instability in the Balkans in the wake of the killing of two
Albanian soldiers on 10 April by a Greek irredentist band. Berisha
blasted the Athens authorities as having adopted a policy of
"bands and blockades," the latter a reference to Greece's
unilateral embargo against Macedonia, which had led to an EU court
case against Athens. Reuters reported on 13 April that Tirana had
called on the UN Security Council to condemn Greece for "state
terrorism" over the border incident. Albania has also ordered the
Greek consul general in Gjirokaster to leave the country and
recalled its own ambassador to Greece. Athens, in turn, expelled
the first secretary of the Albanian embassy. Patrick Moore,
RFE/RL, Inc.

WALESA SIGNS 1994 BUDGET . . . Polish President Lech Walesa signed
the 1994 budget into law on 12 April, PAP reports, despite earlier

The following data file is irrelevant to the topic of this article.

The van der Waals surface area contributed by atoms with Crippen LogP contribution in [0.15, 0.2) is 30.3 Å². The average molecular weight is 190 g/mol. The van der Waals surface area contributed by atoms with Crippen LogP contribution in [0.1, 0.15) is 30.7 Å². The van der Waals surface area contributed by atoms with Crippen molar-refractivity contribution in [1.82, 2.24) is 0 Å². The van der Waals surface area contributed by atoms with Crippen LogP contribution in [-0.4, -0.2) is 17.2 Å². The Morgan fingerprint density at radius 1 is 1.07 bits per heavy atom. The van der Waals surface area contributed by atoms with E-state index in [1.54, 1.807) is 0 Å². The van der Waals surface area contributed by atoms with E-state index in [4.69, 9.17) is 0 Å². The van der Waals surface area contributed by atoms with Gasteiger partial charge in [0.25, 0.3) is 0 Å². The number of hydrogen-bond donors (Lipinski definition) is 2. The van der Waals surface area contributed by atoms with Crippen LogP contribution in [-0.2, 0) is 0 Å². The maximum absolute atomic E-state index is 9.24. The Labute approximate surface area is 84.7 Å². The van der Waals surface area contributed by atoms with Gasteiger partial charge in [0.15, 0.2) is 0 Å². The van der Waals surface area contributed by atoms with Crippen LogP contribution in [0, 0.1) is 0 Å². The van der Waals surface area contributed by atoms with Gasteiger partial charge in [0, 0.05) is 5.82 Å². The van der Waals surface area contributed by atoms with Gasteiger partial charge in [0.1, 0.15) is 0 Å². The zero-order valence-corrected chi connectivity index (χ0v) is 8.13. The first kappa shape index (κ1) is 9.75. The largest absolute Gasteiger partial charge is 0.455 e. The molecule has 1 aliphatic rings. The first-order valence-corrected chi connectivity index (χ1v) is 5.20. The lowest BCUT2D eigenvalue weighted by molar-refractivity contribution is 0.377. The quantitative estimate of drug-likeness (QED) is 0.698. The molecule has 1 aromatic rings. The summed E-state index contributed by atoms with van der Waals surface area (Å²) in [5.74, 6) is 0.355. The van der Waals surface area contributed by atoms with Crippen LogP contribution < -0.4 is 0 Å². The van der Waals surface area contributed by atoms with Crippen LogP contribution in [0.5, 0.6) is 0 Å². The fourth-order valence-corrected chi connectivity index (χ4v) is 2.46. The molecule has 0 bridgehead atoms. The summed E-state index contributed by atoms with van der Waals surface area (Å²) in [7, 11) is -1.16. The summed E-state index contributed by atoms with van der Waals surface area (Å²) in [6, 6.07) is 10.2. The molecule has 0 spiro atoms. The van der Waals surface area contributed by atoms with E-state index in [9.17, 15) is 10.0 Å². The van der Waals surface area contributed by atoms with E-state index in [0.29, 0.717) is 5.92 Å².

threats to veto the bill. During a meeting with reporters from the
Catholic daily Slowo in March, Walesa charged that the budget
failed to fulfill the coalition's campaign promises; society might
feel cheated, he said. He acknowledged, however, that there is no
economic alternative to the budget. Walesa's decision pleased
coalition leaders but angered Solidarity, which had organized a
strike campaign to force the government to amend the budget to
increase social spending. The union leadership expressed
irritation that the president had not chosen to meet with them
before deciding whether to sign the budget. Walesa may have
decided that the international opprobrium and economic
destabilization inevitable after a budget veto would outweigh the
political gains to be won in his ongoing battle with the
coalition. Louisa Vinton, RFE/RL, Inc.

local government council on 12 April, the Polish president